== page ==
I'm sat at the back of a gently shelving beach, on the north Somerset coast next to the WW2 pill box still guarding the beach but slowly returning back into the beach material from which it was made so
many years ago. Behind me there's a railway line that runs into Minehead and I'm waiting for the 14.08 to go past because it's a steamer and I want to take some photos of it. The dogs (GOD BLESS'UM) are still on the beach doing what dogs (GOD BLESS'UM) do best which is running, jumping and standing still! The weather is doing its best to be nice but, as always, it's about 'four season's in one hour' which, if it was anywhere else, would be terrible but here, today, right now is perfect. My missus is coming with the ice creams; Ash, our daughter, is staying with her grand parents so this time we're on our own and missing her like crazy! Which, too, is about right and ok!
The place is called Blue Anchor Bay. It's in some sort of time warp. I'm always expecting someone to ask for our ration book or try to sell me petrol coupons when I'm here. It's like it's still in the mid thirties - that period of English history when we were 'so terribly English, white flannels, tennis rackets and cravats' (and that was just the women). The Indian summer of the British Empire, just before WW2 started, when everyone had their place in society and dressed for dinner in the evenings. Thinking all this I take my second lick of my ice cream... it's missing. I lick the air just above the ice cream cone; the missus is sniggering and Ferguson snacking on the ice cream.
'Awww, I'll get you another.' she says
'Nope, we'll walk the beach while the tide is still out.' I say getting up and brushing myself down. We start to walk and the dogs (GOD BLESS'UM) follow!
An hour later we find ourselves at the station!
'WOOOOOOooooOOOoOOwop!' I'm watching the train slowly come to a halt at the station. I take some pictures - the smell and sound of a steam train makes them sort of alive. The coaches are full of tourists and local people.
'Cup of tea?' my missus says.
'Please.' I respond and we head off with the dogs (GOD BLESS'UM) to the Driftwood Café (just what else would a café to be called at a place like this? It's not a made-up name either.) The café is just how I left it last time we were here with a smell of stewed tea and damp people. The menu is also the same, 'chips with everything'. There's a slight vibration of the cutlery on the table as the train leaves the station heading for Watchet. A small woman appears wearing a white lab coat and a hat!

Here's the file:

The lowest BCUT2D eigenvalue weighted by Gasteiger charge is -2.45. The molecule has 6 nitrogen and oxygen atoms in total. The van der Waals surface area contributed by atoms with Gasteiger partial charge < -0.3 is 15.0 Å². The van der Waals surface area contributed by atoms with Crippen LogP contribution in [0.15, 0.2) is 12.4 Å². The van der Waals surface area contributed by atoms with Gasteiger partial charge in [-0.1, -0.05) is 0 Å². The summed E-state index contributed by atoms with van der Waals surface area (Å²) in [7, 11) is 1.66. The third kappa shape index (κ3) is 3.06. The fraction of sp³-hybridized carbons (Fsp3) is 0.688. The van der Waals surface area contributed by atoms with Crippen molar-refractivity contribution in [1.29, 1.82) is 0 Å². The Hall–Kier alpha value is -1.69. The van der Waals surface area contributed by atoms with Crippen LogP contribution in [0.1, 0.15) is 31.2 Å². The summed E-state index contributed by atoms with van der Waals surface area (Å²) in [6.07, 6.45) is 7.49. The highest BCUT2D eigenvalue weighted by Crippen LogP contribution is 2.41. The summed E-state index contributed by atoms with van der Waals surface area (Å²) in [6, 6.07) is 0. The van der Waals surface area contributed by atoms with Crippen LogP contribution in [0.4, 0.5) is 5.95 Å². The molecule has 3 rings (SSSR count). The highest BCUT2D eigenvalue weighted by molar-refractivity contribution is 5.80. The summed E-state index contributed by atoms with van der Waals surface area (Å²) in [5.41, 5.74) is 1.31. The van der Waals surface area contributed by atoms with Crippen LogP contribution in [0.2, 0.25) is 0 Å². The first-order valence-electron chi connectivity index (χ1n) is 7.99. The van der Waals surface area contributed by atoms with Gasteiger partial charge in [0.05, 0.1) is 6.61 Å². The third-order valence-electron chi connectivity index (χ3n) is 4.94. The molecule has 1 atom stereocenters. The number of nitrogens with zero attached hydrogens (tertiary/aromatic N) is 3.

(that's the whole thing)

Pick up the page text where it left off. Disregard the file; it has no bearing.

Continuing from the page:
'Two cups of tea, please!' I ask her. Nothing, she's just looking at me!
'Two CUPs Of TEA!' Again I ask but with a slightly raised voice with inflection.
'OK, don't shout.' she says tapping a small beige box on her chest. Only then do I notice the 1960s national health hearing aid and wires going to her ear's with what can only be described as tiny tin cans stuck into her ears.
'It's me battery' she shouts 'It's on the blink, today of all days. It's going to be a busy day and the place is full' she again shouts. We look around and it's empty! We're the only ones in the café.
'So... How... many... people have you had... in today then?' I ask.
'Don't shout! Eh! You're the first' she shouts1! and, sliding the full cups of tea on to the tea tray, picks up the tea tray and says (shouts) 'FOLLOW ME, SIR. WE CAN'T HAVE YOU SITTING ANYWHERE CAN WE?'
I notice that most, if not all, of the tables have 'RESERVED' notes on them and I am warming to this person with her gentle air of authority. We're seated in a nice window seat just in time to see the rain storm heading our way. The dog's (GOD BLESS'UM) are in the cover of the café's porch.
'They'll be in any minute now because of the rain.' she shouts from behind the counter in an informative manner. So we wait out the storm and for the people to arrive into the café from it!
Alice, which is the name of the waitress, comes over and her hearing aid is sort of whistling in time to her head movements. I hide my head behind the menu and my missus looks that girly look of 'behave and just don't go there!' Alice produces a cleaning cloth and spray cleaner and starts to clean our table, spraying everything in sight and rubbing the pattern off the top of the table. This includes the food and tea, too! All the while the hearing aid is whistling what seems to be the tune from 'Close Encounters' - badly but quite discernibly. I snigger some more. From under the table comes a bit of a reminder that it's not nice to snigger at people. My shin is sore now. Alice finishes the cleaning and takes the cups and plates with the uneaten food away - we haven't eaten anything. She returns with a bill, says 'Hurry up, we have a bus load of people arriving any moment.' and thrusts the bill in my hand. £8.47 it says.
'For what?' I say.
'It contains a service charge!' she says.
'£8.46?? Is that the service charge?' I say in a very sarcastic tone adding 'For the last hour we have been the only ones in here and I'm still waiting for the great unwashed to arrive.'
'Well they're going to here any minute and I think you should leave your table because it's reserved.' She puts a little plastic sign on the table!
I pay the bill and we leave the café, picking up the dogs (GOD BLESS'UM) on the way. We sit on the sea wall and wait for the bus to arrive. It never does and the seagulls use us for target practice! It's time to move.
The tide is coming in fast and we're sat on the top of the pill box watching it. The day has been good and the weather has been somewhat British. We walk the sea wall and we're the only ones around enjoying the sunset. This place is empty and so nice too! The tent awaits - and a comfy night in!